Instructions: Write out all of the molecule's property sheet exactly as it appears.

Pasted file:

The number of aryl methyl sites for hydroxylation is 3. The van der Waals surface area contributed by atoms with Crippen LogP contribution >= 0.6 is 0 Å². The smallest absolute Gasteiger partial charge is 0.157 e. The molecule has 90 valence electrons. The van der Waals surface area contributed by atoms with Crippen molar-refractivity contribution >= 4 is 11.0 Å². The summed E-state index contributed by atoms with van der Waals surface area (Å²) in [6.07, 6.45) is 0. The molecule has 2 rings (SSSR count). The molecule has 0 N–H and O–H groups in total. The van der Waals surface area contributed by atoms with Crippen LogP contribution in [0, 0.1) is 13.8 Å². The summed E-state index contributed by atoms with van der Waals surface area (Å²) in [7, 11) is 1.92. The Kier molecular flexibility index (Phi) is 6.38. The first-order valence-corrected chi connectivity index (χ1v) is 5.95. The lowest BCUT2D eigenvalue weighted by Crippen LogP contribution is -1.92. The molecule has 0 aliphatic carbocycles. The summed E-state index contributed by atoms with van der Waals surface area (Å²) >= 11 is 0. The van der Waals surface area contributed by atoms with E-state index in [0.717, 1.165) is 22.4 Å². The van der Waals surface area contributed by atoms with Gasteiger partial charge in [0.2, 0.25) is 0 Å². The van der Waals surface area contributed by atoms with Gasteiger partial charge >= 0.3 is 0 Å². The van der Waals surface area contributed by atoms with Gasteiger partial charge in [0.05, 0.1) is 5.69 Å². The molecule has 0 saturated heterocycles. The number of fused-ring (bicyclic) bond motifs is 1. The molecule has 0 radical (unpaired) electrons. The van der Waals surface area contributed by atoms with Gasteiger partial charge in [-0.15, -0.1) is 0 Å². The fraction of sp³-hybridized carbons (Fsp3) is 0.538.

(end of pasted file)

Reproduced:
The number of aryl methyl sites for hydroxylation is 3. The van der Waals surface area contributed by atoms with Crippen LogP contribution >= 0.6 is 0 Å². The smallest absolute Gasteiger partial charge is 0.157 e. The molecule has 90 valence electrons. The van der Waals surface area contributed by atoms with Crippen molar-refractivity contribution >= 4 is 11.0 Å². The summed E-state index contributed by atoms with van der Waals surface area (Å²) in [6.07, 6.45) is 0. The molecule has 2 rings (SSSR count). The molecule has 0 N–H and O–H groups in total. The van der Waals surface area contributed by atoms with Crippen LogP contribution in [0, 0.1) is 13.8 Å². The summed E-state index contributed by atoms with van der Waals surface area (Å²) in [7, 11) is 1.92. The Kier molecular flexibility index (Phi) is 6.38. The first-order valence-corrected chi connectivity index (χ1v) is 5.95. The lowest BCUT2D eigenvalue weighted by Crippen LogP contribution is -1.92. The molecule has 0 aliphatic carbocycles. The summed E-state index contributed by atoms with van der Waals surface area (Å²) >= 11 is 0. The van der Waals surface area contributed by atoms with E-state index in [0.717, 1.165) is 22.4 Å². The van der Waals surface area contributed by atoms with Gasteiger partial charge in [0.2, 0.25) is 0 Å². The van der Waals surface area contributed by atoms with Gasteiger partial charge >= 0.3 is 0 Å². The van der Waals surface area contributed by atoms with Gasteiger partial charge in [0.05, 0.1) is 5.69 Å². The molecule has 0 saturated heterocycles. The number of fused-ring (bicyclic) bond motifs is 1. The molecule has 0 radical (unpaired) electrons. The van der Waals surface area contributed by atoms with Gasteiger partial charge in [-0.15, -0.1) is 0 Å². The fraction of sp³-hybridized carbons (Fsp3) is 0.538.